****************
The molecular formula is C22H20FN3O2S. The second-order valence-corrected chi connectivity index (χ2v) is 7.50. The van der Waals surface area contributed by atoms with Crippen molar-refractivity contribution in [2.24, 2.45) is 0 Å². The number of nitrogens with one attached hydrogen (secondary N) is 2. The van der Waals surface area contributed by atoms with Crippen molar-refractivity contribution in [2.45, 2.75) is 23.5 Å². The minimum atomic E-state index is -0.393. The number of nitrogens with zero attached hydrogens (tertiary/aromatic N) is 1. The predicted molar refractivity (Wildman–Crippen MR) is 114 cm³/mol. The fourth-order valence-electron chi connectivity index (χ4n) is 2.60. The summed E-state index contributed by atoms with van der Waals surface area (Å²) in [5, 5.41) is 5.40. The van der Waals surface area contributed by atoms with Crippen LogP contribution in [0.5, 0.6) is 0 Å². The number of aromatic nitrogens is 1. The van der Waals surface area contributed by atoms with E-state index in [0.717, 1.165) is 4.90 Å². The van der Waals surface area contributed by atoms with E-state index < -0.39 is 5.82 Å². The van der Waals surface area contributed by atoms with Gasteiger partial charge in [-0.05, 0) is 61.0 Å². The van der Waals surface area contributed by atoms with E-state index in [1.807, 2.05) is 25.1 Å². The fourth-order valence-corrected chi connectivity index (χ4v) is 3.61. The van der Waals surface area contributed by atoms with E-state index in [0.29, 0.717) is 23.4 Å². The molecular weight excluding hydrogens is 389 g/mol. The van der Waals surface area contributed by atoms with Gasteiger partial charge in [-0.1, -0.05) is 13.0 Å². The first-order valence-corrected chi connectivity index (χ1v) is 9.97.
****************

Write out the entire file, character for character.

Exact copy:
The molecular formula is C22H20FN3O2S. The second-order valence-corrected chi connectivity index (χ2v) is 7.50. The van der Waals surface area contributed by atoms with Crippen molar-refractivity contribution in [2.24, 2.45) is 0 Å². The number of nitrogens with one attached hydrogen (secondary N) is 2. The van der Waals surface area contributed by atoms with Crippen molar-refractivity contribution in [2.45, 2.75) is 23.5 Å². The minimum atomic E-state index is -0.393. The number of nitrogens with zero attached hydrogens (tertiary/aromatic N) is 1. The predicted molar refractivity (Wildman–Crippen MR) is 114 cm³/mol. The fourth-order valence-electron chi connectivity index (χ4n) is 2.60. The summed E-state index contributed by atoms with van der Waals surface area (Å²) in [5, 5.41) is 5.40. The van der Waals surface area contributed by atoms with Crippen LogP contribution in [0.5, 0.6) is 0 Å². The number of aromatic nitrogens is 1. The van der Waals surface area contributed by atoms with E-state index in [0.717, 1.165) is 4.90 Å². The van der Waals surface area contributed by atoms with E-state index < -0.39 is 5.82 Å². The van der Waals surface area contributed by atoms with Gasteiger partial charge in [-0.05, 0) is 61.0 Å². The van der Waals surface area contributed by atoms with E-state index in [1.807, 2.05) is 25.1 Å². The fourth-order valence-corrected chi connectivity index (χ4v) is 3.61. The van der Waals surface area contributed by atoms with E-state index in [0.29, 0.717) is 23.4 Å². The molecular weight excluding hydrogens is 389 g/mol. The van der Waals surface area contributed by atoms with Gasteiger partial charge in [-0.1, -0.05) is 13.0 Å². The first-order valence-corrected chi connectivity index (χ1v) is 9.97.